Action Alert

You are here

Strike down Rexplas greed

By Michelle Robidoux and Christine Beckermann

May 20, 2021
The David and Goliath battle by workers on strike at Rexplas in Toronto is building support across the labour movement. 
Rexplas is a division of Richards Packaging, the #1 packaging distributor in Canada and #3 in North America. Sick of the company’s disrespect and poverty wages, the small group of primarily South-Asian women – members of United Steelworkers local 8300 – overwhelmingly rejected an insulting final offer and walked out on April 25th.
Amarjeet Lalli has worked at Rexplas for 27 years. Some of her co-workers have worked there for 32 years. This profitable company pays its workers a measly $14.25 an hour. “We deserve more money. They don’t pay us enough. We are hard working here, for a long time. We worked under Covid too, every day coming for a 12-hour shift.”
“Every other company gave workers extra pay,” she said. “But they gave us nothing, that’s why we are on strike.”
Rexplas manufactures plastic bottles and other containers for pharmaceuticals and other applications. While the pandemic led to a big boost in profits for Rexplas’ parent company, Richards Packaging, they have refused to compensate workers – many of whom live in Brampton, a Covid hotspot – for the hardships they’ve endured in this period.
Yet David Prupas, president of Richards Packaging, states on the company website, “Our employees are the ones who have made Richards Packaging the best packaging distributor in North America. Visit us in person and see for yourself.” This is a joke. How about, “Visit us in person on the picket line and see for yourself”?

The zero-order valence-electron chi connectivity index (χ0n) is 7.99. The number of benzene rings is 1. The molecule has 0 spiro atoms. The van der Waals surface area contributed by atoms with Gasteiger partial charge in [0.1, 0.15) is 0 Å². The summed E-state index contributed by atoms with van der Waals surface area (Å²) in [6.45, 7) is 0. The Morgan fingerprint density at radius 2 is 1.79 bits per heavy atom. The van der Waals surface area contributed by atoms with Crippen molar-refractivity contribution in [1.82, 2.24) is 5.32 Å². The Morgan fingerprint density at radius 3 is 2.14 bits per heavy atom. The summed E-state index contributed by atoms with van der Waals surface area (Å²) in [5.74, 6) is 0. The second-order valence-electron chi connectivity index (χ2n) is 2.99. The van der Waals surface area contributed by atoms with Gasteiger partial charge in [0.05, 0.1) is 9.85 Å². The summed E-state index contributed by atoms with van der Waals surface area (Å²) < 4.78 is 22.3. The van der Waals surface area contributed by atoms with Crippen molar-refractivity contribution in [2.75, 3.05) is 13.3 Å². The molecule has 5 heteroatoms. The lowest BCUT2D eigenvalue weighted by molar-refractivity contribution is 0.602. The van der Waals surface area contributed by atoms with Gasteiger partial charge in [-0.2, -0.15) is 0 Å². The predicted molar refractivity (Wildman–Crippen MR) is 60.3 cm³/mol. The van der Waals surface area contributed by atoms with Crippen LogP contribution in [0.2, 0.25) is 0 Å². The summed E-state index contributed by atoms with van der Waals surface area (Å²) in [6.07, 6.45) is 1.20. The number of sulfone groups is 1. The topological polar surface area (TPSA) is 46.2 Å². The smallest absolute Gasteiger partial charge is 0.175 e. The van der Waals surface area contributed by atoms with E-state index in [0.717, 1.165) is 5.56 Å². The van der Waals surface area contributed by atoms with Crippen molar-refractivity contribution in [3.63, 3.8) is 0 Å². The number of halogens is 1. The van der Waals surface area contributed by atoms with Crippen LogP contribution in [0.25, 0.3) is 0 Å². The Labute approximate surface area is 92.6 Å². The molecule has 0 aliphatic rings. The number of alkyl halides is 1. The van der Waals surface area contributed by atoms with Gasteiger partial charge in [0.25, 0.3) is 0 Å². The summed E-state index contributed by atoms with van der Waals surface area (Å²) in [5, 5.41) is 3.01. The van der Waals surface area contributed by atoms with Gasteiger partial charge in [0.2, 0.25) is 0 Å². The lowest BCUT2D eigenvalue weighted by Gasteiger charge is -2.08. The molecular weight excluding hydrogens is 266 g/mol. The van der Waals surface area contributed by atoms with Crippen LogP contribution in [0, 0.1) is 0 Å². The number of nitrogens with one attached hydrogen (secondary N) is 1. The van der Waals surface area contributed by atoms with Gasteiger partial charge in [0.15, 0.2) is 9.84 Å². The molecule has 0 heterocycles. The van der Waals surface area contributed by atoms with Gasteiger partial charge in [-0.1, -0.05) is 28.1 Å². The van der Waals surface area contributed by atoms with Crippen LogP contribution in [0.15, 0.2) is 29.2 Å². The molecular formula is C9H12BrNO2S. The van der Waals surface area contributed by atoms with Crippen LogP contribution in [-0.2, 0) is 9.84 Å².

The only way to describe the company’s actions is sheer greed. Richards Packaging CEO Gerry Glynn brought home $471,000 in 2019. By contrast, the 36 workers at Rexplas each made about $30k. As USW district 6 tweeted, “How much would it cost to settle the strike at Rexplas? Less than $22,000 a year. Stop targeting women of colour and newcomer communities for low wage jobs!”
If the company actually recognized that the employees are the reason they are making record profits, they would not pay them poverty wages after literally decades of work. As Amarjeet Lalli states, “Since we made the union, we try they give us something, but they don’t give us anything. That’s why now we are on strike. All the other unions are helping us.”
As another striker said, “They thought we were weak. That we would accept anything they offered us, but we are showing them that we are strong!” The strikers are well aware of the struggles that are growing around the world. Most of the workers are originally from India and have many relatives actively involved in the farmers’ strike there. Their cars have “Support Indian Farmers” as well as “USW on Strike” placards displayed, proudly making the links. 
“Back home, we are for farmers too, right?,” said Amarjeet. “My brother in India, they help farmers. Same thing here for us too. We can’t survive like this – everything is expensive, the gas, grocery – how do we survive? That is why we are on strike.”
These workers are fighting for justice. Strong solidarity will help them win. Join the picket line at 500 Barmac Drive (near Finch and Weston), in Toronto. 
Geo Tags: 

Featured Event


Visit our YouTube Channel for more videos: Our Youtube Channel
Visit our UStream Channel for live videos: Our Ustream Channel